Scientists at an Arctic research station discover a spacecraft buried in the ice. Upon closer examination, they discover the frozen pilot. All hell breaks loose when they take him back to their station and he is accidentally thawed out! Written by
KC Hunt <email@example.com>
When Scotty mentions having attended the 1928 execution of Ruth Snyder and Judd Grey, another character asks him if he was able to get a picture of it. Scotty answers, "No, they didn't allow cameras, but one guy - " He is interrupted by the Thing's approach before he can finish the sentence. Scotty is referring to Chicago Tribune photographer Tom Howard, who smuggled a miniature camera into the execution chamber strapped to his ankle and was able to take a famous photograph of Snyder's final moments in the electric chair. See more »
When the men arrive at the crash site and are looking it over, their shadows are always pointing away from us no matter whether we are looking at their faces or looking over their shoulders at the site. See more »
Which version, Hawks or Carpenter? There's a lot of talk about which one is better, etc. I do agree with many that they both are very different films, very different viewing experiences. I love most good sci-fi. Some of 50's sci-fi can be dated after viewing. I do not think The Thing is one of these films which suffers from time . It holds up splendidly. If you like dialogue, you'll love this movie. If you like innuendo, fast paced overlapped dialogue, great characters - and I don't use that word lightly - you'll love this movie.
If you want more suspense, a lot more blood, and a much more gloomy setting, certainly John Carpenter's remake is better in these areas. I own and enjoy viewing both films.
Certainly, the creature in Carpenter's version is much more frightening, and truer to the John Campbell short story from which the story is based. His shape shifting would have been impossible to show in the 50's version with the believability that is possible in today's F/X field.
Carpenter gives us a setting which is darker, colder, and more foreboding. A feeling of hopeless, and nameless dread pervades the camp. Certainly, the notion is clear that this could be the end of all of them, and of the world. There's both a lot less thinking, and a lot more action to be had here in the Carpenter 80's version than in the Hawks' 50's approach.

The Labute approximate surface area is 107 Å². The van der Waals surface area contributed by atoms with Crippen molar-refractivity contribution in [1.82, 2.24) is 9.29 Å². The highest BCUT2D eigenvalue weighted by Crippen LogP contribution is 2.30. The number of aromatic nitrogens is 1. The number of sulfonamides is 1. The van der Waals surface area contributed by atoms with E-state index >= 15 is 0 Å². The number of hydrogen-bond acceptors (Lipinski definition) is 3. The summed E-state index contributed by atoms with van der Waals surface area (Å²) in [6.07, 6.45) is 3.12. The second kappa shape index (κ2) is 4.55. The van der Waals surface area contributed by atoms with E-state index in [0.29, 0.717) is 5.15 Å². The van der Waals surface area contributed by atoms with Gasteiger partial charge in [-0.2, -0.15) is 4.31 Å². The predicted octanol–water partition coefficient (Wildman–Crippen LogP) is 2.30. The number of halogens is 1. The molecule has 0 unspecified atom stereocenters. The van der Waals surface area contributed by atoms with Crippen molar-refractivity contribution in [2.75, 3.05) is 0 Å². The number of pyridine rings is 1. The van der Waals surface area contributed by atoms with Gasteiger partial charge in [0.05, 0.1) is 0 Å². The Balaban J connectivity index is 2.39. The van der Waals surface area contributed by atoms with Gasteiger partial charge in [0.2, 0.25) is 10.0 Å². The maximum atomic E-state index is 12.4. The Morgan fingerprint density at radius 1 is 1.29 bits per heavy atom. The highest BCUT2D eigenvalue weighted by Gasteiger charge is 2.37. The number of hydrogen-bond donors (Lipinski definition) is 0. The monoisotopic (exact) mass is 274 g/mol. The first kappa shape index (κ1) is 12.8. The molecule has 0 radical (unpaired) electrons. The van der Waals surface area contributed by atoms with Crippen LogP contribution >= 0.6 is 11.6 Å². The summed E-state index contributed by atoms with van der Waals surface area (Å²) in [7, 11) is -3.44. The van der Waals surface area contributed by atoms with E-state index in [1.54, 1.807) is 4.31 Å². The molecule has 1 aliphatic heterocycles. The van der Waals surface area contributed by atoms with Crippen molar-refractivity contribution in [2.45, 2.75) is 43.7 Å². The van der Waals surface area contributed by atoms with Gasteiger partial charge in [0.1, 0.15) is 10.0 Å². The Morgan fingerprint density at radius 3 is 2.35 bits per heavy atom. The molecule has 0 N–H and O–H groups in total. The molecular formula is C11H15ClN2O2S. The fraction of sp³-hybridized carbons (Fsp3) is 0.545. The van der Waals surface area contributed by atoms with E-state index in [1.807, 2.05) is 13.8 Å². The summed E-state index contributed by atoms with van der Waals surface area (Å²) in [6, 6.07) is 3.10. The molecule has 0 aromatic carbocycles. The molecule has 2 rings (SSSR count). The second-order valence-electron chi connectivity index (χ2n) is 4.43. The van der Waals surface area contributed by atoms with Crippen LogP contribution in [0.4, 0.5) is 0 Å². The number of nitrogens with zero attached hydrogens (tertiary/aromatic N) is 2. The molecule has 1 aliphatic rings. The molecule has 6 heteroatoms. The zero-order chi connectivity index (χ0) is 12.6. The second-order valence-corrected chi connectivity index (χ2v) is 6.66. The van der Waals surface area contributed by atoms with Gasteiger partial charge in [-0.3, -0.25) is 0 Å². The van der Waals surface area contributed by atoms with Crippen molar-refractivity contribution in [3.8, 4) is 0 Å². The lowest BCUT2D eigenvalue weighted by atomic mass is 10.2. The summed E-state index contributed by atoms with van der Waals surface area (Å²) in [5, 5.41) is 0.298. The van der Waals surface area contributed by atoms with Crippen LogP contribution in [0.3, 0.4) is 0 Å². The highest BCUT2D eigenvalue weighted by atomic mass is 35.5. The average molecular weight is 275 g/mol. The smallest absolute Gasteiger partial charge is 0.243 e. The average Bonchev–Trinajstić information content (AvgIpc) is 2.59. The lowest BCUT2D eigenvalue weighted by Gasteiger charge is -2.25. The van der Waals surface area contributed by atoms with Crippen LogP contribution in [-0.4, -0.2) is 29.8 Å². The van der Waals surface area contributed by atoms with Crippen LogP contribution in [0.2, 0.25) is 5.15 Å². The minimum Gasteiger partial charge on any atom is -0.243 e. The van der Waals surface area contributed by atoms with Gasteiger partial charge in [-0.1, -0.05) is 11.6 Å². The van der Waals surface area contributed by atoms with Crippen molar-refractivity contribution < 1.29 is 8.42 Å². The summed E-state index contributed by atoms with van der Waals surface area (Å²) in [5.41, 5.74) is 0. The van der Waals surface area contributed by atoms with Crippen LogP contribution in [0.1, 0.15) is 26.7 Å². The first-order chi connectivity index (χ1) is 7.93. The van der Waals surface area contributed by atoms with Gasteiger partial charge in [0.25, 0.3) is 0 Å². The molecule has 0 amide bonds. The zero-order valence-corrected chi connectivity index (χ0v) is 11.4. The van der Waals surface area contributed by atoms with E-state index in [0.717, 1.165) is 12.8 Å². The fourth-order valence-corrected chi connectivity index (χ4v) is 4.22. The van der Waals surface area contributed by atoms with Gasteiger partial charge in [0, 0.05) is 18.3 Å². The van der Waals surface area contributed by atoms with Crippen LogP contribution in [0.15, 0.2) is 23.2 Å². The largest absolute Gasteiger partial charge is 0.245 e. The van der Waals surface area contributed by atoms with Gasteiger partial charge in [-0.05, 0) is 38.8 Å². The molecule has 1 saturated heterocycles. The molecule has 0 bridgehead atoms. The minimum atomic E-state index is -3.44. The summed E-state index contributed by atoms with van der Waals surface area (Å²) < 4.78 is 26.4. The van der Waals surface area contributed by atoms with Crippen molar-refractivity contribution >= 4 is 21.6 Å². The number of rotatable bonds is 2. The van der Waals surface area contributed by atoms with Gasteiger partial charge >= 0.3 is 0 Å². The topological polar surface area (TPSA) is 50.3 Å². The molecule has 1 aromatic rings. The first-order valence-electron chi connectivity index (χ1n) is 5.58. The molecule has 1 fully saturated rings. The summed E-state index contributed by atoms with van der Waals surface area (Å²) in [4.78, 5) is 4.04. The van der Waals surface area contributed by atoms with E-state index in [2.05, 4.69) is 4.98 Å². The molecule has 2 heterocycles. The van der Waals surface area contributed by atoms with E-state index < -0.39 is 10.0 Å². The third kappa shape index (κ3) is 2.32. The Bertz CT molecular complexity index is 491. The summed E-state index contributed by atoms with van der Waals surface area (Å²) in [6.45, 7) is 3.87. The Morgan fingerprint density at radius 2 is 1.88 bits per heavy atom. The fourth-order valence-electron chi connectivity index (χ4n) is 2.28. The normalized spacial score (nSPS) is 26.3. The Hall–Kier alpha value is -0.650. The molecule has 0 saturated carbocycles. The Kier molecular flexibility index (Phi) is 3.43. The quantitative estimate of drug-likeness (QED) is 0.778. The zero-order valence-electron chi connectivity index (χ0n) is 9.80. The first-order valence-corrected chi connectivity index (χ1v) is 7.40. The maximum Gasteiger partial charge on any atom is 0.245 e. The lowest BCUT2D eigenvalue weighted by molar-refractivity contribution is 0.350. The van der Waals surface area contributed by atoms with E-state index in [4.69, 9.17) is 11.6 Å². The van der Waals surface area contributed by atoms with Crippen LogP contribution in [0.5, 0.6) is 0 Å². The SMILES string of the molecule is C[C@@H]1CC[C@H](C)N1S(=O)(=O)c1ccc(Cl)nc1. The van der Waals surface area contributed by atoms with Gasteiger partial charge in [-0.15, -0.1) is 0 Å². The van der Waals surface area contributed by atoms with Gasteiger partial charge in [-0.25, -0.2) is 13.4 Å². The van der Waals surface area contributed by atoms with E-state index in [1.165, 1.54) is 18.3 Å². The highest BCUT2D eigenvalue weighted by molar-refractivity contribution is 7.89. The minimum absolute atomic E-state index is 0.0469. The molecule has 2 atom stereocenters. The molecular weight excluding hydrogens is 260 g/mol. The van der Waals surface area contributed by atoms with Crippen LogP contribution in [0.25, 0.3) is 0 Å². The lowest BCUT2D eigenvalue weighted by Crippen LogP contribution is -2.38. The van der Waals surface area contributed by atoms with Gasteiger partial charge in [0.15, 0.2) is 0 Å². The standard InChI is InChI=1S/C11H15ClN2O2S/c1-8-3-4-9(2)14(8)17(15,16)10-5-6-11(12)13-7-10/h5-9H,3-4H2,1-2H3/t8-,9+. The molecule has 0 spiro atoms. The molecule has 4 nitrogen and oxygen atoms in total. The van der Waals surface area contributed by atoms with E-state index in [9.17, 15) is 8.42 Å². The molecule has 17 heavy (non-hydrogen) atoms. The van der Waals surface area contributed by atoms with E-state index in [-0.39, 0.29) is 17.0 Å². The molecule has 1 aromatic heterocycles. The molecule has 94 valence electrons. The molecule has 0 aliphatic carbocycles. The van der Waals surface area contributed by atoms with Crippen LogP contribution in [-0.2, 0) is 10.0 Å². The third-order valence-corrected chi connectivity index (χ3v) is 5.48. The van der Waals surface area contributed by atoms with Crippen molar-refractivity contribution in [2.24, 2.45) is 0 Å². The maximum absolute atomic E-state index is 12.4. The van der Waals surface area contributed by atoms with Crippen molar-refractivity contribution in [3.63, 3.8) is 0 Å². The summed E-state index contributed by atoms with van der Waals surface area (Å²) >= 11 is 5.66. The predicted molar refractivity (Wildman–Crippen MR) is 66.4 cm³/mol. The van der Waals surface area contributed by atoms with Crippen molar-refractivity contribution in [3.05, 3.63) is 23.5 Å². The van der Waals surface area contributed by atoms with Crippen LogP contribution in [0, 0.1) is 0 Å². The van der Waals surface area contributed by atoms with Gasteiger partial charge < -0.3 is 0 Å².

Hawks, by contrast, created a feeling of "whistling in the dark", which dominates the setting. The characters, and they are many and varied, all have their own particular take on what is happening and what should be done about it. There is a sense of hopeful, "We can do it. We can solve this problem" attitude throughout the entire film. This feeling of "let's keep our heads" is contagious and very quickly the audience finds itself rooting, rather than running.
One more point, and I think it's a big one. The characters in the Howard Hawks' 50's film are all likable, including the "heavy" - the wonderful Dr. Carrington. All the characters are capable, and in many cases, quite resourceful and ingenious. Each, always maintains a humorous, dry wit angle of attack on the situation without resorting to camp or parody seen in most comic film writing today. The military crew members, very quickly in the story, each displays a comical personality ribbing both the captain and the civil service nature of the military with natural ease. As someone once said, a complaining soldier is a happy soldier. So true. This is certainly no "military has all the answers" flick. The mistakes they make are roundly criticized by all in attendance, including the co-pilot's not so subtle comment about the splitting of the atom, "yeah, and that sure made the world happy, didn't it?" (laughter). Add to that, Ned Scott the newspaper man, and you've got a non-scientist, non-military chronicler character to round out the story, and give the audience someone with comparable skepticism about what to do next. Ned is the outsider who is now, like us, on the inside.
The John Carpenter version, by comparison, has mostly losers populating the story, I have to say. From the camp leader, Gary, on down to the radio operator, Windows, most of the characters seem more suited as inmates in a minimum security prison than manning a research science station. (maybe a reflection of the lack of students going into the field of science in recent years? (chuckle) And to make the point even more ironic, there is no military, the usual scapegoats, in the Carpenter version. (Gary, as leader, carries the gun, and we assume has some military/policing role, though it is never made clear in the film.) These are all scientists with the exception of the helicopter pilot, played by Kurt Russell, who seems to be the only clear thinking member of the entire bunch. Why none of the actual scientists approach the problem as clearly, and logically as the rogue washed-up helicopter pilot is also a mystery and in large part, a flaw.
In Hawks' version, Captain Hendry solicits advice from all in attendance, frequently asking the scientists and his crew technical questions for which he has no background to answer. This also gives the non technical audience member another "way in" to the technical side of things. (no pun intended)
Why Carpenter chose to have most of the characters unredeeming, lazy, and in most cases, quite stupid and ill behaving, is a mystery. I find the characters in the Hawks version much more true to life.
With all that said, I enjoy both films, each for their strengths and for their weaknesses. If you want blood and gore, more realistic sets, and are not discouraged by fairly shallow characters, the Carpenter version is for you.
If you want fast paced dialogue, memorable characters, and you enjoy a "can-do" attitude in dreadful circumstances, all done with a minimum of visible gore, then Hawks' The Thing awaits you.
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